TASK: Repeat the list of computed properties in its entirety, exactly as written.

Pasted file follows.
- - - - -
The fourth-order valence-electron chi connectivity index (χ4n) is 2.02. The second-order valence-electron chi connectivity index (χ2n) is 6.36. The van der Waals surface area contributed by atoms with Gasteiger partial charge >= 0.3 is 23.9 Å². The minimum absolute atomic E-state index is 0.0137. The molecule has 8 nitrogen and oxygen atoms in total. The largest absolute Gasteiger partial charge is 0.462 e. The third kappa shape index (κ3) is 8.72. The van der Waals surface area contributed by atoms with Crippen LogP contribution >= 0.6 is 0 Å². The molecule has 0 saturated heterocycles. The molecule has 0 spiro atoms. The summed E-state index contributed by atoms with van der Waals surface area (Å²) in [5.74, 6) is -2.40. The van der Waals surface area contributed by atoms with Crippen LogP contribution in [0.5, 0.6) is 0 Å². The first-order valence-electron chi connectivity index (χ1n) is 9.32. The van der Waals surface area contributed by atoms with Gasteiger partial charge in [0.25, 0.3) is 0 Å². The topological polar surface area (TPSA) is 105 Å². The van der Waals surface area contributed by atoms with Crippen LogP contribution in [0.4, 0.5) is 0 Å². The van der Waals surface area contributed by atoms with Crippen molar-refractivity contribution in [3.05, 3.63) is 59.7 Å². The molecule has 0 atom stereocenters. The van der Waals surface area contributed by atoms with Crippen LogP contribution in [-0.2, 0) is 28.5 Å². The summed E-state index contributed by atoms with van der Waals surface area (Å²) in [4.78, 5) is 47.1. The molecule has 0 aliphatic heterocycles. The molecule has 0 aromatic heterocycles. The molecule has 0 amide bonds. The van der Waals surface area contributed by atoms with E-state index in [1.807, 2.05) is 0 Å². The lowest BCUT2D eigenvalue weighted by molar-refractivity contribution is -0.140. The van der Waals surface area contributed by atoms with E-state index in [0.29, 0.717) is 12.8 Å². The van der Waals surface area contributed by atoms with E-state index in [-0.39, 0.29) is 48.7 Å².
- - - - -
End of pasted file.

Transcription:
The fourth-order valence-electron chi connectivity index (χ4n) is 2.02. The second-order valence-electron chi connectivity index (χ2n) is 6.36. The van der Waals surface area contributed by atoms with Gasteiger partial charge >= 0.3 is 23.9 Å². The minimum absolute atomic E-state index is 0.0137. The molecule has 8 nitrogen and oxygen atoms in total. The largest absolute Gasteiger partial charge is 0.462 e. The third kappa shape index (κ3) is 8.72. The van der Waals surface area contributed by atoms with Crippen LogP contribution >= 0.6 is 0 Å². The molecule has 0 saturated heterocycles. The molecule has 0 spiro atoms. The summed E-state index contributed by atoms with van der Waals surface area (Å²) in [5.74, 6) is -2.40. The van der Waals surface area contributed by atoms with Crippen LogP contribution in [0.5, 0.6) is 0 Å². The first-order valence-electron chi connectivity index (χ1n) is 9.32. The van der Waals surface area contributed by atoms with Gasteiger partial charge in [0.25, 0.3) is 0 Å². The topological polar surface area (TPSA) is 105 Å². The van der Waals surface area contributed by atoms with Crippen LogP contribution in [0.4, 0.5) is 0 Å². The van der Waals surface area contributed by atoms with Crippen molar-refractivity contribution in [3.05, 3.63) is 59.7 Å². The molecule has 0 atom stereocenters. The van der Waals surface area contributed by atoms with Crippen LogP contribution in [-0.2, 0) is 28.5 Å². The summed E-state index contributed by atoms with van der Waals surface area (Å²) in [4.78, 5) is 47.1. The molecule has 0 aliphatic heterocycles. The molecule has 0 aromatic heterocycles. The molecule has 0 amide bonds. The van der Waals surface area contributed by atoms with E-state index in [1.807, 2.05) is 0 Å². The lowest BCUT2D eigenvalue weighted by molar-refractivity contribution is -0.140. The van der Waals surface area contributed by atoms with E-state index in [0.29, 0.717) is 12.8 Å². The van der Waals surface area contributed by atoms with E-state index in [-0.39, 0.29) is 48.7 Å².